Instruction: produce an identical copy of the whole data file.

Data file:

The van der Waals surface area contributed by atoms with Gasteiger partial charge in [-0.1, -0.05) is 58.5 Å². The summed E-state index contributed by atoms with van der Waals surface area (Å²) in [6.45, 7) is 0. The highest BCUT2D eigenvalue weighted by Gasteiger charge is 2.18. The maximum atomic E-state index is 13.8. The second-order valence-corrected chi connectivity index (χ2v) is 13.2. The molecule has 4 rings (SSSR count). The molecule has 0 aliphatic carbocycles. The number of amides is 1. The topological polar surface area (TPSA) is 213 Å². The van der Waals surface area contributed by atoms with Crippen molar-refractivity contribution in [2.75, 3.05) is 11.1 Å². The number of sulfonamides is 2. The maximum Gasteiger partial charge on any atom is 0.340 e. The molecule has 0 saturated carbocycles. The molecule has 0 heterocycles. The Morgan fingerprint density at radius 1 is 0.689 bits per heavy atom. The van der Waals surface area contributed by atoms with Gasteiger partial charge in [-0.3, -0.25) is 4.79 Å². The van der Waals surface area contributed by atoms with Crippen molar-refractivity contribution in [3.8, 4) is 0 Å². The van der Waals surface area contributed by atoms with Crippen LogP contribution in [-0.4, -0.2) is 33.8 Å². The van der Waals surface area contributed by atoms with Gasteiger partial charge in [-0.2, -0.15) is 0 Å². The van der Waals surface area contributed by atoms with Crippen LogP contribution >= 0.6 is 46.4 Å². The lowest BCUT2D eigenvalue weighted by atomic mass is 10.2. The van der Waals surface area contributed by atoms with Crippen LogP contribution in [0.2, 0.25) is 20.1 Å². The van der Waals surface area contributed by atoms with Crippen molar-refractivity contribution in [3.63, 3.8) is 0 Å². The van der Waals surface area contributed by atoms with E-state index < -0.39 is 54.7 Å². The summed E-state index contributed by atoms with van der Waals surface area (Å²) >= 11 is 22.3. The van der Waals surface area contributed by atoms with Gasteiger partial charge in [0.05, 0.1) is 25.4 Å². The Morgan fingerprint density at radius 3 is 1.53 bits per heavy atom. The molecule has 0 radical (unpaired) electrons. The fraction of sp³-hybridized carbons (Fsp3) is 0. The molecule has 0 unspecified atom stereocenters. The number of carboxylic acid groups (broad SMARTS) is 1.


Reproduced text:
The van der Waals surface area contributed by atoms with Gasteiger partial charge in [-0.1, -0.05) is 58.5 Å². The summed E-state index contributed by atoms with van der Waals surface area (Å²) in [6.45, 7) is 0. The highest BCUT2D eigenvalue weighted by Gasteiger charge is 2.18. The maximum atomic E-state index is 13.8. The second-order valence-corrected chi connectivity index (χ2v) is 13.2. The molecule has 4 rings (SSSR count). The molecule has 0 aliphatic carbocycles. The number of amides is 1. The topological polar surface area (TPSA) is 213 Å². The van der Waals surface area contributed by atoms with Crippen molar-refractivity contribution in [2.75, 3.05) is 11.1 Å². The number of sulfonamides is 2. The maximum Gasteiger partial charge on any atom is 0.340 e. The molecule has 0 saturated carbocycles. The molecule has 0 heterocycles. The Morgan fingerprint density at radius 1 is 0.689 bits per heavy atom. The van der Waals surface area contributed by atoms with Gasteiger partial charge in [-0.3, -0.25) is 4.79 Å². The van der Waals surface area contributed by atoms with Crippen molar-refractivity contribution in [3.8, 4) is 0 Å². The van der Waals surface area contributed by atoms with Crippen LogP contribution in [-0.4, -0.2) is 33.8 Å². The van der Waals surface area contributed by atoms with Gasteiger partial charge in [-0.2, -0.15) is 0 Å². The van der Waals surface area contributed by atoms with Crippen LogP contribution >= 0.6 is 46.4 Å². The lowest BCUT2D eigenvalue weighted by atomic mass is 10.2. The van der Waals surface area contributed by atoms with Crippen LogP contribution in [0.2, 0.25) is 20.1 Å². The van der Waals surface area contributed by atoms with Crippen molar-refractivity contribution in [3.63, 3.8) is 0 Å². The van der Waals surface area contributed by atoms with E-state index < -0.39 is 54.7 Å². The summed E-state index contributed by atoms with van der Waals surface area (Å²) >= 11 is 22.3. The van der Waals surface area contributed by atoms with Gasteiger partial charge in [0.05, 0.1) is 25.4 Å². The Morgan fingerprint density at radius 3 is 1.53 bits per heavy atom. The molecule has 0 radical (unpaired) electrons. The fraction of sp³-hybridized carbons (Fsp3) is 0. The molecule has 0 unspecified atom stereocenters. The number of carboxylic acid groups (broad SMARTS) is 1.